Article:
Long term users are in danger of physical ramifications of crack use. One disease, called “crack lung,” is caused by consistent constriction of the blood vessels in the lungs. Other dangers are cancer of the mouth, throat and lungs, caused by the toxic smoke of crack. Other health problems include heart and cardiovascular damage from repeated increases in heart rate and stress. Crack users are subject to dangers due to the manufacturing process, which is often done in unmonitored home laboratories where chemical compounds may be used to adulterate crack. These chemicals produce serious side effects and even death. Health risks exist for those who manufacture crack, as well as for those who share crack pipes, including the transferring of viral infections and other contaminants.
How Addictive Is Crack Cocaine?
Opinions on crack's addictive properties vary. While one report states that 1 in 4 who try crack return to use a second time, this does not tell the entire story. As with other stimulant drugs, crack is highly addictive, because its initial “hit” on the central nervous system is so intense. Some users turn to crack because its high is more intense than snorting cocaine. While users may not use regularly, dependence is developed quickly. The first use of crack can be so intense that the user returns to it in an effort to experience the high.
In order to avoid withdrawal symptoms of depression and loss of high dopamine levels, use continues. When users develop tolerance and require more and more of the substance to feel the effects, the high lessens. Now using only offers a return to the state that feels “normal.” Without crack, the addict feels defeated, depleted and too depressed to function, and returns to the drug to regain feelings of mental and emotional strength and being “on top of the world.”
Crack Cocaine Overdose
Overdose can happen even for those who are experienced with this drug. Users may be used to a low-grade crack and get hold of a batch higher in cocaine content. Crack overdose can sometimes result in death. Long-term effects can lead to overdose because cumulative effects impact the heart, lungs and respiratory system.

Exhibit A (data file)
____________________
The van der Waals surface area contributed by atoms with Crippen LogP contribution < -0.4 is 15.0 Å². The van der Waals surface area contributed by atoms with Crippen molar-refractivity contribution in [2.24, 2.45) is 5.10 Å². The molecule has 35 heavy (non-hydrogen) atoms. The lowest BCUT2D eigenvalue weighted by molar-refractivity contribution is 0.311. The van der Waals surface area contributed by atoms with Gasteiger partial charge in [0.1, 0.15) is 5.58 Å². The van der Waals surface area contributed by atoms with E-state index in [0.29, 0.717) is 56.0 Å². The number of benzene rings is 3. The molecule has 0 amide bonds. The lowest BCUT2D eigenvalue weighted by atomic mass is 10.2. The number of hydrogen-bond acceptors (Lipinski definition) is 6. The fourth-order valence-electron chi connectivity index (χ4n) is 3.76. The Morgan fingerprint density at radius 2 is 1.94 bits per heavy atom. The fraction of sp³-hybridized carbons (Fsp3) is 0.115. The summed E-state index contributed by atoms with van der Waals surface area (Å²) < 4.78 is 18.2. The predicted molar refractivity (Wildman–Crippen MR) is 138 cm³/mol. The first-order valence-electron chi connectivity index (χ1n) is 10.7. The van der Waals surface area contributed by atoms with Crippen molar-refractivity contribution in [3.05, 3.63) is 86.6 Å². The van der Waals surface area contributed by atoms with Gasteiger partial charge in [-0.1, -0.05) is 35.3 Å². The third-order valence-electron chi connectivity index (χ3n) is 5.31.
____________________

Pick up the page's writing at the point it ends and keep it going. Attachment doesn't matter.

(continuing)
Overdose symptoms include racing heart and mind, cold sweats, and anxiety. Symptoms can intensify into paranoia, loss of breath, convulsions, seizures and heart attack or stroke. Immediate medical intervention is necessary.
Withdrawing from Crack
When crack users stop the drug, they experience a melancholy, depressed state. The depression is created by loss of the spikes in dopamine they received from crack use. Depending on the how long and how much crack they used, their central nervous system may take up to 18 months to stabilize its natural production of dopamine.
Many addicts will return again and again to using crack because of the loss of pleasure they experience when stopping the drug. There is no physical danger to stopping use of crack, but the psychological and emotional symptoms are difficult to withstand.
Treatment for Crack Addiction
Getting professional treatment for crack is important. Users often experience hopelessness and joylessness when they stop use. Crack gave them something (intense pleasure) they feel they cannot get any other way. When addicts first stop using, they can find no purpose or pleasure in life. This will take time to heal. Treatment centers and support groups can offer tools and strategies for how to deal with withdrawing from this drug and moving on without it.